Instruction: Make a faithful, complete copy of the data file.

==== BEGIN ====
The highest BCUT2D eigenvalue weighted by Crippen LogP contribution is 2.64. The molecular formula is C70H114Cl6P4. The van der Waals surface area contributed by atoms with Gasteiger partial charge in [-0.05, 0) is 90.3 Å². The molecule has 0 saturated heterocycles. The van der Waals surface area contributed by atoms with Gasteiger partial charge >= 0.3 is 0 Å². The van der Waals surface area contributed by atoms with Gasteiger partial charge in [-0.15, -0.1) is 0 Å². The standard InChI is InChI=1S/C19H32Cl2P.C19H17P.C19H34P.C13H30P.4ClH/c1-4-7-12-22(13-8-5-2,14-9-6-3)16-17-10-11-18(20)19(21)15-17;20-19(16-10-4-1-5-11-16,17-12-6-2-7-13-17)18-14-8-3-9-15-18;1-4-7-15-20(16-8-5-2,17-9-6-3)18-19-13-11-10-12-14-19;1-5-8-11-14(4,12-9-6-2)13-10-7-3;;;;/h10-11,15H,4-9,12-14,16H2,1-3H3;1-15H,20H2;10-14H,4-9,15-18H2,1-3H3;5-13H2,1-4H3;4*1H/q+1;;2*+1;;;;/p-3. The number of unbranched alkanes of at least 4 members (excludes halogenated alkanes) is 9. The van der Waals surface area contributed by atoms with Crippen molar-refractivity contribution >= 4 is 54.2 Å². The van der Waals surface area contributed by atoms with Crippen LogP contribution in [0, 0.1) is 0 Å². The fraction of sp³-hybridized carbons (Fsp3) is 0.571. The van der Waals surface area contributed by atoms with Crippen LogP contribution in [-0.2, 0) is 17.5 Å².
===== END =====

The highest BCUT2D eigenvalue weighted by Crippen LogP contribution is 2.64. The molecular formula is C70H114Cl6P4. The van der Waals surface area contributed by atoms with Gasteiger partial charge in [-0.05, 0) is 90.3 Å². The molecule has 0 saturated heterocycles. The van der Waals surface area contributed by atoms with Gasteiger partial charge >= 0.3 is 0 Å². The van der Waals surface area contributed by atoms with Gasteiger partial charge in [-0.15, -0.1) is 0 Å². The standard InChI is InChI=1S/C19H32Cl2P.C19H17P.C19H34P.C13H30P.4ClH/c1-4-7-12-22(13-8-5-2,14-9-6-3)16-17-10-11-18(20)19(21)15-17;20-19(16-10-4-1-5-11-16,17-12-6-2-7-13-17)18-14-8-3-9-15-18;1-4-7-15-20(16-8-5-2,17-9-6-3)18-19-13-11-10-12-14-19;1-5-8-11-14(4,12-9-6-2)13-10-7-3;;;;/h10-11,15H,4-9,12-14,16H2,1-3H3;1-15H,20H2;10-14H,4-9,15-18H2,1-3H3;5-13H2,1-4H3;4*1H/q+1;;2*+1;;;;/p-3. The number of unbranched alkanes of at least 4 members (excludes halogenated alkanes) is 9. The van der Waals surface area contributed by atoms with Crippen molar-refractivity contribution >= 4 is 54.2 Å². The van der Waals surface area contributed by atoms with Crippen LogP contribution in [0, 0.1) is 0 Å². The fraction of sp³-hybridized carbons (Fsp3) is 0.571. The van der Waals surface area contributed by atoms with Crippen LogP contribution in [-0.2, 0) is 17.5 Å².